He stood on a clifftop overlooking the stream and the fleet. It was beneath the dignity of a shipowner to haul on cables or lug bales; and he had three vessels by now, not bad for a boy who in birchbark leggings had run traplines through northern woods. His skippers could oversee the work. But sentries were needed. Not that anyone expected bandits; however, the furs, hides, amber, tallow, beeswax being transported would fetch a price down south that just might draw many masterless landloupers together for a single swoop.

'To you, Ekaterina Borisovna,' Oleg said, raising his cup. It was for traveling, wooden, albeit silver-trimmed to show the world that he was a man of consequence at home in Novgorod.

While the thin sour beer went down, he was thinking less of his wife or, for that matter, various slave and servant girls, than of a tricksy little minx at journey's end last year. Would Zoe again be available? If so, that gave him an added reason, besides extending his connections among the foreign merchants resident in Constantinople, for wintering there. Though Zoe, hm, over several months Zoe might prove painfully expensive.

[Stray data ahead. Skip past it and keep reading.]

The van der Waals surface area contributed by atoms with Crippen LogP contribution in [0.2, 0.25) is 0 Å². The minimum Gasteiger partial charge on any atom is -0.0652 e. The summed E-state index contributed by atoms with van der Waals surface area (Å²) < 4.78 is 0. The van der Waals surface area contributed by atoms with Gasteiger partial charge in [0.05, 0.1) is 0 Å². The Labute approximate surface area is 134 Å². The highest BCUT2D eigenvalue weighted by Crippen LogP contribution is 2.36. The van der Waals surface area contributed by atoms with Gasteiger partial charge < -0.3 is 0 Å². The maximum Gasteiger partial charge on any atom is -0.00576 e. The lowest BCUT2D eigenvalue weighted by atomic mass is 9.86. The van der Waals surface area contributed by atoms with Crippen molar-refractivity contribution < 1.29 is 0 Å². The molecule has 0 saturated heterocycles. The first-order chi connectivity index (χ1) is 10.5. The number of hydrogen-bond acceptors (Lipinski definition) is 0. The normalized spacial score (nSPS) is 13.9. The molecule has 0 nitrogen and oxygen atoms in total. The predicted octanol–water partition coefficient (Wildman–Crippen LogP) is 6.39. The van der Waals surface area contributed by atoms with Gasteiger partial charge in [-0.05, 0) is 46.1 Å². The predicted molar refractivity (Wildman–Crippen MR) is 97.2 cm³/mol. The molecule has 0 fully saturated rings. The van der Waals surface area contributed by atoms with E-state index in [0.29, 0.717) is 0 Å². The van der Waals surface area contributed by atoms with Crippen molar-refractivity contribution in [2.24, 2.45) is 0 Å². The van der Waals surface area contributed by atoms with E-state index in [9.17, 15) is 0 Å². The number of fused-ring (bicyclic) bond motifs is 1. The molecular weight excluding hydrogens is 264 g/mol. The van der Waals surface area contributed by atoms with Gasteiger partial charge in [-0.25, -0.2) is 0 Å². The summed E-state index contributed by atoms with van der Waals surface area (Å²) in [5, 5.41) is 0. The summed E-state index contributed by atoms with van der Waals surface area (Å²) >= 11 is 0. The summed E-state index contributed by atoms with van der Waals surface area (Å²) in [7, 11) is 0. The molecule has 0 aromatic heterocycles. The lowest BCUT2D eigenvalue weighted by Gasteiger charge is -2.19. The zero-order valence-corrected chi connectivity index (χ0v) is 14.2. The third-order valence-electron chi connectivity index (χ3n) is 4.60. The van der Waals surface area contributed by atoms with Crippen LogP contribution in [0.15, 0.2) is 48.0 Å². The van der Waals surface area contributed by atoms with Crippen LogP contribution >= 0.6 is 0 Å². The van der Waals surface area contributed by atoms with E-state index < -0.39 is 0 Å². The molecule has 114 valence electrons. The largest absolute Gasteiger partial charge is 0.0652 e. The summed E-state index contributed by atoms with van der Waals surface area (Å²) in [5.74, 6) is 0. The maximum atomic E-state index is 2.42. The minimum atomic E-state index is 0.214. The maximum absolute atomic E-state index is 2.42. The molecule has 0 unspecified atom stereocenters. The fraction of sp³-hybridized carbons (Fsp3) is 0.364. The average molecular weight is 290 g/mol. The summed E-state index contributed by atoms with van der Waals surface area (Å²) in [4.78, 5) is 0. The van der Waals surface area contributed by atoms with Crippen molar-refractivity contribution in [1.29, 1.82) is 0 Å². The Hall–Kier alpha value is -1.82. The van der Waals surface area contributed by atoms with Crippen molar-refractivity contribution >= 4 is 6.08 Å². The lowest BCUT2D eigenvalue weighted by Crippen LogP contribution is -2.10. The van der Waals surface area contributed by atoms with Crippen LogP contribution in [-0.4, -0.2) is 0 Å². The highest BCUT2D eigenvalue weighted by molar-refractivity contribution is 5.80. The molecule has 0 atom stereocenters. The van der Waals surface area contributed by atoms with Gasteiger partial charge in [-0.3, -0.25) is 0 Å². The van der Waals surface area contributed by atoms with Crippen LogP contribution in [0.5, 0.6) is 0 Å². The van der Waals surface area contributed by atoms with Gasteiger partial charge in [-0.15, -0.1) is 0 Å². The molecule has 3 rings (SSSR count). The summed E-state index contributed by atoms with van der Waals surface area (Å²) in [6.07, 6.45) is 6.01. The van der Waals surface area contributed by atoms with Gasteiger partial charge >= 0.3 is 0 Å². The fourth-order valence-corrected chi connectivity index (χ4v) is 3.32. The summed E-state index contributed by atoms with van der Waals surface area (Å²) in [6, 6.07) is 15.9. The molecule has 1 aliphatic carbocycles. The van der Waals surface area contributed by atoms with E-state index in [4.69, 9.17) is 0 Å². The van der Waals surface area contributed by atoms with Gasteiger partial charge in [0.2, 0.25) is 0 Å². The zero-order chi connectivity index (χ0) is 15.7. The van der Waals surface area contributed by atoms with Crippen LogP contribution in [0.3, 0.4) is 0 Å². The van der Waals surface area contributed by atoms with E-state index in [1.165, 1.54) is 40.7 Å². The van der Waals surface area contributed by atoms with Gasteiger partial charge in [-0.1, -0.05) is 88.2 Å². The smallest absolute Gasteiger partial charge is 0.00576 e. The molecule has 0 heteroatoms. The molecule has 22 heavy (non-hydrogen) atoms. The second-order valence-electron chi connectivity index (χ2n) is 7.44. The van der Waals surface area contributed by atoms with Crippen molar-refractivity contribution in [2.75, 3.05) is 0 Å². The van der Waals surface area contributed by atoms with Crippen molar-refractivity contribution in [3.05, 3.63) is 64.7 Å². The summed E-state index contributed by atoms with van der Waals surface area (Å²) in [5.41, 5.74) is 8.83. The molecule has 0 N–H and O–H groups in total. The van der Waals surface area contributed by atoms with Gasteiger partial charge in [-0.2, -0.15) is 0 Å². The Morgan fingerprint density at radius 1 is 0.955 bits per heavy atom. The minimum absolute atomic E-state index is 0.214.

Bees hummed in clover, cornflowers blazed blue as the over-arching, sun-spilling sky. Below Oleg, men swarmed about the bright-hued swan- and dragon-headed ships. They must be longing for the Black Sea: in oars and up mast, loaf and let the wind carry you on, never thinking about the currents, never caring that that was when the poor devil of an owner must worry most about a wreck. Their shouts and oaths were lost across a mile or two, blent into the clangor of great Father Dnieper. These heights knew quietness, heat, sweat trickling down ribs and soaking into the quilted padding beneath the chainmail coat, which began to drag on the shoulders, but high, high overhead a lark chanted, and the joy floated earthward while a mild buzzing from the beer rose to meet it....

Oleg smiled at everything which lay in his tomorrows.